Topoisomerase II (TOP2) poisons as anticancer drugs work by trapping TOP2 cleavage complexes (TOP2cc) to generate DNA damage. Repair of such damage by tyrosyl DNA phosphodiesterase 2 (TDP2) could render cancer cells resistant to TOP2 poisons. Inhibiting TDP2, thus, represents an attractive mechanism-based chemosensitization approach. Currently known TDP2 inhibitors lack cellular potency and/or permeability. We report herein two novel subtypes of the deazaflavin TDP2 inhibitor core. By introducing an additional phenyl ring to the N-10 phenyl ring (subtype 11) or to the N-3 site of the deazaflavin scaffold (subtype 12), we have generated novel analogues with considerably improved biochemical potency and/or permeability. Importantly, many analogues of both subtypes, particularly compounds 11a, 11e, 12a, 12b, and 12h, exhibited much stronger cancer cell sensitizing effect than the best previous analogue 4a toward the treatment with etoposide, suggesting that these analogues could serve as effective cellular probes.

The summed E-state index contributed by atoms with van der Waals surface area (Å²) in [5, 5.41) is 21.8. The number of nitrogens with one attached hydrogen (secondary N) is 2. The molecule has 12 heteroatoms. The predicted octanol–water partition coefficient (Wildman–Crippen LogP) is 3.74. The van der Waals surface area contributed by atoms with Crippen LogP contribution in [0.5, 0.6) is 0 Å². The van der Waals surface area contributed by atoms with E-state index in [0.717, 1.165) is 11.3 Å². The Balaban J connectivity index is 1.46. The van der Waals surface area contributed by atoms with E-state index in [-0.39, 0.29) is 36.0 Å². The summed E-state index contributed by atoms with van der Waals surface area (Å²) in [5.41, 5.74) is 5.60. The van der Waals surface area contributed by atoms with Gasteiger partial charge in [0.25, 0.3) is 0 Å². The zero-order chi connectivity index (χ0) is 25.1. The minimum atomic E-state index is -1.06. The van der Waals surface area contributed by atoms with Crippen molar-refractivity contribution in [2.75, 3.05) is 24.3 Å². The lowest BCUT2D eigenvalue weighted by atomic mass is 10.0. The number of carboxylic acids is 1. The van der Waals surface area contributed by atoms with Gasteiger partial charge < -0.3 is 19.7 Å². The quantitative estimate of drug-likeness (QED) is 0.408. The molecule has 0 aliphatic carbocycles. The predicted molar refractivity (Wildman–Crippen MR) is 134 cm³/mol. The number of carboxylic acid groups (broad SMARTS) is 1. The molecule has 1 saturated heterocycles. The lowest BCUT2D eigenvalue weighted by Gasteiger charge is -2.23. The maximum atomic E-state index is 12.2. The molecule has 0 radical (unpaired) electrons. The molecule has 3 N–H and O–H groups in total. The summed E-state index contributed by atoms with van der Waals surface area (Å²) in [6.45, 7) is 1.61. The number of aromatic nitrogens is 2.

Bibliographical noteFunding Information:
This research was supported by the Academic Health Center Faculty Research Development Grant Program (FRD #14.23), University of Minnesota (to HA and ZW), and in part by the Intramural Research Program of the NIH, Center for Cancer Research, National Cancer Institute (Z01 BC 006161-17) and NIGMS R35 GM118047 (to HA). We acknowledge Professor Bert Semler at University of California, Irvine and Professor Haitao Guo at Indiana University School of Medicine, for providing HeLa and HepG2 Cells, respectively, and the Minnesota Supercomputing Institute (MSI) for computational resources.
PubMed: MeSH publication types
- Journal Article
- Research Support, N.I.H., Extramural
- Research Support, Non-U.S. Gov't
- Research Support, N.I.H., Intramural